The ancient Mayan tomb of the "Red Queen" was surrounded by treasure and covered in blood-red dust

Anita Durairaj
Tomb of the Red Queen in MexicoPhoto byAnagoria; CC-BY-3.0

The Tomb of the Red Queen is a burial chamber that contained the remains of a Mayan noblewoman.

The tomb is located in Temple XIII in the ancient Maya city of Palenque in southern Mexico. It dates back to 600 to 700 AD.

Temple XIII is actually a pyramid but it had not been explored until 1994. Initially, it was in ruins and in poor condition.

In 1994, a young archaeologist was performing some routine stabilization work on the temple stairs when she noticed a small crack. Upon taking a closer look at the crack, she saw that it looked into a narrow passage and a large sealed door.

The archaeologists made an opening large enough to enter the passage and when they got to the sealed door, they realized that it held something important to the Mayans.

They discovered that it contained a sarcophagus and an intact tomb. There were two human remains located by the sarcophagus - the skeleton of a young boy and a woman. They had apparently been sacrificed to accompany the dead.

When archaeologists lifted open the sarcophagus, they found the "Red Queen." The skeletal remains of the buried woman was nicknamed the "Red Queen" because she was covered with bright-red dust.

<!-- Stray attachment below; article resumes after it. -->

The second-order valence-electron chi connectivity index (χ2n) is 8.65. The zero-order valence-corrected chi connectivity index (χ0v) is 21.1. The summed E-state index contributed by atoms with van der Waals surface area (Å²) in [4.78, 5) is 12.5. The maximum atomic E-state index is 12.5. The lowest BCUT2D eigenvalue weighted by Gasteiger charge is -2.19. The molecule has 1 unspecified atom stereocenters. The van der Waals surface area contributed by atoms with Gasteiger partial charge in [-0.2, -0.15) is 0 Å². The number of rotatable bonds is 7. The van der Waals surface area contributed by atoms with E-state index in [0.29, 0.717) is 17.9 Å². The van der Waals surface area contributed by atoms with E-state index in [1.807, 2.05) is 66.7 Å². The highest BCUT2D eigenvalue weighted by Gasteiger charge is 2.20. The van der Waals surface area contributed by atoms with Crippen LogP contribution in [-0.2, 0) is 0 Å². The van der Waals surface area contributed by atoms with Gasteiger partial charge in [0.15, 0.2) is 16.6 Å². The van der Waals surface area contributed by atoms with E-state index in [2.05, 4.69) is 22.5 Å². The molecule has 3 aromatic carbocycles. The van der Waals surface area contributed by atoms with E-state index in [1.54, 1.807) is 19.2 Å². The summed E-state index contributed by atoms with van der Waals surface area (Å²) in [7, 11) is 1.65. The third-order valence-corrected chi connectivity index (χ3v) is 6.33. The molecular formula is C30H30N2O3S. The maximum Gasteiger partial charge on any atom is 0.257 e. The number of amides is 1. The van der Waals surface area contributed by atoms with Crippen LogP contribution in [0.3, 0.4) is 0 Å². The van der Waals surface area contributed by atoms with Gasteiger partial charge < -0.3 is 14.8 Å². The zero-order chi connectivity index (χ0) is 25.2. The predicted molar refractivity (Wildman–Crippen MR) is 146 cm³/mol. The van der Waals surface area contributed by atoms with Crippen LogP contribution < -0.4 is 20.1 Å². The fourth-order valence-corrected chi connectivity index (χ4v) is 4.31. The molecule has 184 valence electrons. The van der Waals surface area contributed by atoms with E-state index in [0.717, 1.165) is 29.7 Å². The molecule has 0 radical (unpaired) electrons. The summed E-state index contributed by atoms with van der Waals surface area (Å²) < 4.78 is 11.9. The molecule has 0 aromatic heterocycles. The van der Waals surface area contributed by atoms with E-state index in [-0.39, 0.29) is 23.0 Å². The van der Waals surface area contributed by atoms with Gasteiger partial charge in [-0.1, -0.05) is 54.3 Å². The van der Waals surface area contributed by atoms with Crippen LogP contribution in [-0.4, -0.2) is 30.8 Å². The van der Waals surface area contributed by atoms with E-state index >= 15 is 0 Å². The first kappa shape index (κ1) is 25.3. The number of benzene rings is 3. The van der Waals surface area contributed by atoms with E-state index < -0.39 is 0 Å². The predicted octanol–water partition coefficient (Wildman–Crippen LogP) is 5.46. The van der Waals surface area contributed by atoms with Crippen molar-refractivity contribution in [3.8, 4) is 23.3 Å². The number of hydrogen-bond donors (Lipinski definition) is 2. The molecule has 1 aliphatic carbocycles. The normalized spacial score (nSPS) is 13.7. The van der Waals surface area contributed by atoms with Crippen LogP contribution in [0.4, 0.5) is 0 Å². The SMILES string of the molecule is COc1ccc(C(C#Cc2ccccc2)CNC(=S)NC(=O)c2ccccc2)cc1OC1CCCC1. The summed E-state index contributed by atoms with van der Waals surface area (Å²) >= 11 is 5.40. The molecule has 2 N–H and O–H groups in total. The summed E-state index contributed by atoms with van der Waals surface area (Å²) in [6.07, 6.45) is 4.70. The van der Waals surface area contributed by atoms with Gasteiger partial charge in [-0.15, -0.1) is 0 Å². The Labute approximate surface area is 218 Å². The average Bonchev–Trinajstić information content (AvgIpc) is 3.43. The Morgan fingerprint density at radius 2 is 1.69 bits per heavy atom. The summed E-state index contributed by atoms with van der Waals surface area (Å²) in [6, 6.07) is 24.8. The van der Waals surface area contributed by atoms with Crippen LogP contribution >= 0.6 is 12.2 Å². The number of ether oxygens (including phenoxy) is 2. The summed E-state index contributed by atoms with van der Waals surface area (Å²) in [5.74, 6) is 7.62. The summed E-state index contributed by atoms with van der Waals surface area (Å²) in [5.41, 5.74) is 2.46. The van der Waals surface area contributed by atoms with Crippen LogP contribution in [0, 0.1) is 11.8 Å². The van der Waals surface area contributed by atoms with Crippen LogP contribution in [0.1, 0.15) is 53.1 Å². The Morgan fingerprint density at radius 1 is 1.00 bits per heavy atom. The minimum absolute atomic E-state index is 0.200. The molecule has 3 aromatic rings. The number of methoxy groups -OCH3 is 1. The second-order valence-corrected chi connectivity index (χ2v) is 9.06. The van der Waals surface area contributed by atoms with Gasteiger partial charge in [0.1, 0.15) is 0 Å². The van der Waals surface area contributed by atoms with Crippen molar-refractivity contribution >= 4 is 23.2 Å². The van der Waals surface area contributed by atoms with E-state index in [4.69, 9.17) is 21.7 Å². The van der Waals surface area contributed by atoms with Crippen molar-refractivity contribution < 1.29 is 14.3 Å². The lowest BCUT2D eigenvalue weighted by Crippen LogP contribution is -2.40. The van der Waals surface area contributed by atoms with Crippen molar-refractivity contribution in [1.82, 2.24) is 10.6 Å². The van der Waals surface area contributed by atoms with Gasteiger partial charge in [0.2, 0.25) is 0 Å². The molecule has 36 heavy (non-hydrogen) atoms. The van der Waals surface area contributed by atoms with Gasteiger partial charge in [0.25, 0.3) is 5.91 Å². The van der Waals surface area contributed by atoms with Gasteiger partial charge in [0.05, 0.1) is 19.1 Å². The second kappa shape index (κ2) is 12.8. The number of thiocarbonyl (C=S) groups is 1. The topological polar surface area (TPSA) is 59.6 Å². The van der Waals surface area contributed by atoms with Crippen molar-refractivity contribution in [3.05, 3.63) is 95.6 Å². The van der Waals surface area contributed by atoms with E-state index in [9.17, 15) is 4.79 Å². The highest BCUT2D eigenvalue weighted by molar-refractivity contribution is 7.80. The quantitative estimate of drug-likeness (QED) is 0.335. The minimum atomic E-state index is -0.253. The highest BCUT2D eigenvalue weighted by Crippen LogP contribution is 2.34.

The red dust was cinnabar or mercuric oxide and it was used by the Mayans as a preservative in royal burials.

The Red Queen was buried with a beautiful jade mask, jewelry, and ceramic pieces.

Archaeologists identified the Red Queen to be a middle-aged woman. She was unusually tall and suffered from osteoporosis. She was also wealthy and was from the Mayan noble class.

It is thought that she was the wife of the Mayan king, Pakal the Great as her burial pyramid was next to his pyramid. However, her true identity is still a mystery and is unconfirmed.

The Red Queen remains buried in Palenque, Mexico.

Comments / 39

Published by

Trained with a Ph.D. in Chemistry from the University of Cincinnati, I write unique and interesting articles focused on science, history, and current events.


More from Anita Durairaj

Comments / 0